©Tré Packard | PangeaSeed Foundation 2021

“The Warrior Archetype”

Nychos (Vienna, Austria)
1010 Pacific Ave, Santa Cruz, CA – METRO Bus parking Lot – Pacific Apartments at 1010 Pacific Ave.

Mural Theme: Ocean Stewardship
Nychos’ mural is a memento for women to embrace their change-making power as well as drive home how crucial it is to better protect and preserve the world’s marine environments. The customarily lighthearted, cheerful mermaid Ariel is filled with anger at the state of the world’s oceans. With issues ranging from coastal development, overfishing, pollution, and climate change, it is time that humanity wakes up to the reality of these challenges and stops pretending that everything will be okay. As a representation of Mother Ocean, she calls on us to become better stewards of the sea and fight for our planet’s life-support system.

©Tré Packard | PangeaSeed Foundation 2021

“A Beneficial Snack”

Alexandra Underwood, Joey Rose (Emeryville, CA) 
37 Municipal Wharf, Santa Cruz, CA 95060 – Santa Cruz Wharf near Gildas

Mural Theme: Endangered kelp forest
Artist Statement: “Unfortunately, the effects of climate change can be seen here in the kelp forests off the coasts of Northern California. After disease took out a large population of the kelp forest’s natural defenders, the sunflower sea star, thousands of purple urchins have taken over. Fortunately, the small but mighty sea otters are fighting on the front lines of this issue! Protecting and providing healthy habits for all ocean critters has an immense effect throughout the ocean ecosystem.” – Alexandra Underwood & Joey Rose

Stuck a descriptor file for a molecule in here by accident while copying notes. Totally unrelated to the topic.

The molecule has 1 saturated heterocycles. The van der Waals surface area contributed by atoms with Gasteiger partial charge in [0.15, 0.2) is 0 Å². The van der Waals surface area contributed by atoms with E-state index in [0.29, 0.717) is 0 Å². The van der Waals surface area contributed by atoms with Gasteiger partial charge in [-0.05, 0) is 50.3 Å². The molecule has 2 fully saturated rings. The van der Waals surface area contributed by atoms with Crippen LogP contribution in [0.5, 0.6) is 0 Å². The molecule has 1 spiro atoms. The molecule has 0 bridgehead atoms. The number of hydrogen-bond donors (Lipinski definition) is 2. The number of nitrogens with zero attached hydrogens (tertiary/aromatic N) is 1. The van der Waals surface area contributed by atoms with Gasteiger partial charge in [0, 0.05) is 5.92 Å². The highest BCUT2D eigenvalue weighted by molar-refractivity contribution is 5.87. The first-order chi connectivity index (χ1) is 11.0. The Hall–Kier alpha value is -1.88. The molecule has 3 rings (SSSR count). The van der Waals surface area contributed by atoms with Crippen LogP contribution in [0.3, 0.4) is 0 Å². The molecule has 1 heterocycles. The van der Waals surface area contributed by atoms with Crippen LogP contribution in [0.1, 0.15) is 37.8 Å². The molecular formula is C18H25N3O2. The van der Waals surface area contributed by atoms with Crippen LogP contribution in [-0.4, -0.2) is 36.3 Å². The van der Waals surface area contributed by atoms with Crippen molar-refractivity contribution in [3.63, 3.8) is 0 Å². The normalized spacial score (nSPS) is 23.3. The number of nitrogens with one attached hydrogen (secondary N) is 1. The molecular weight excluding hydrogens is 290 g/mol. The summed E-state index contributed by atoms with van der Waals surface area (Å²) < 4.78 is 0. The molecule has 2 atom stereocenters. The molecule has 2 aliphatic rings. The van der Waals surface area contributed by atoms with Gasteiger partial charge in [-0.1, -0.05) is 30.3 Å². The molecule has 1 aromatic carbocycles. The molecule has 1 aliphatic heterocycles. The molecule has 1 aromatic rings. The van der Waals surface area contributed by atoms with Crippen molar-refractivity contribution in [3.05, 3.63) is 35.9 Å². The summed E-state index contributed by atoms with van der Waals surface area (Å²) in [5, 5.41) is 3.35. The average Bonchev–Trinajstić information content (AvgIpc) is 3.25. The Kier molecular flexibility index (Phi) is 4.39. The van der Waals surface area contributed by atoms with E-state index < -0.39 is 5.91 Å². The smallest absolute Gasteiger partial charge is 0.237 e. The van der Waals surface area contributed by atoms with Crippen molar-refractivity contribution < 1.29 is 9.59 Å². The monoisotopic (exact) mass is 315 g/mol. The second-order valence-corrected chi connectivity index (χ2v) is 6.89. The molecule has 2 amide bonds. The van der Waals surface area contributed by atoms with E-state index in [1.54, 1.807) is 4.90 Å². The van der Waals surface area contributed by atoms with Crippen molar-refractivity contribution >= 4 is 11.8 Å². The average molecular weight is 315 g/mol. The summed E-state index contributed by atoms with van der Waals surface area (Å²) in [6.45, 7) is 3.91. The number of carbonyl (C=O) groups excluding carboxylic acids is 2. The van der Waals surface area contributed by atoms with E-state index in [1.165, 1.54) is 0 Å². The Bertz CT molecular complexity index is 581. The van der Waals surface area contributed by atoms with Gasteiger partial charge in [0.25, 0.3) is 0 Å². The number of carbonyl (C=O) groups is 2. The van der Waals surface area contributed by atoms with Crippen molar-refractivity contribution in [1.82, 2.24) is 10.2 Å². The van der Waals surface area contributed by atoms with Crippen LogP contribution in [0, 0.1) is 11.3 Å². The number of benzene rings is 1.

©Tré Packard | PangeaSeed Foundation 2021

“As Above – So Below” Oceans in Crisis

Shane Jessup (Los Angeles, CA)
619 Soquel Ave, Santa Cruz, CA 95062 – York Framing / Wall Facing Soquel Ave.

Mural Theme: Human impact on the ocean environment (pollution, sea level rise, overfishing, and biodiversity loss)
Artist Statement: “Ocean pollution, the rise of sea levels, overfishing, loss of species – all due to the actions and inactions of humans. The longer humans (represented by Pluto and his bident) continue to ignore these actions, the Ocean (represented by Poseidon and his trident) will continue to push back in an attempt at healing itself. A constant battle until we change our actions and begin to heal and restore instead of destroy and ignore.” – Shane Jessup

©Tré Packard | PangeaSeed Foundation 2021

“From the Mountains to the Sea, Keep Our Waters Plastic Free”

Madeleine Tonzi (Oakland, CA) 
619 Soquel Ave, Santa Cruz, CA 95062 – York Framing / Parking Lot Wall

Mural theme: Plastic pollution and coastal wetlands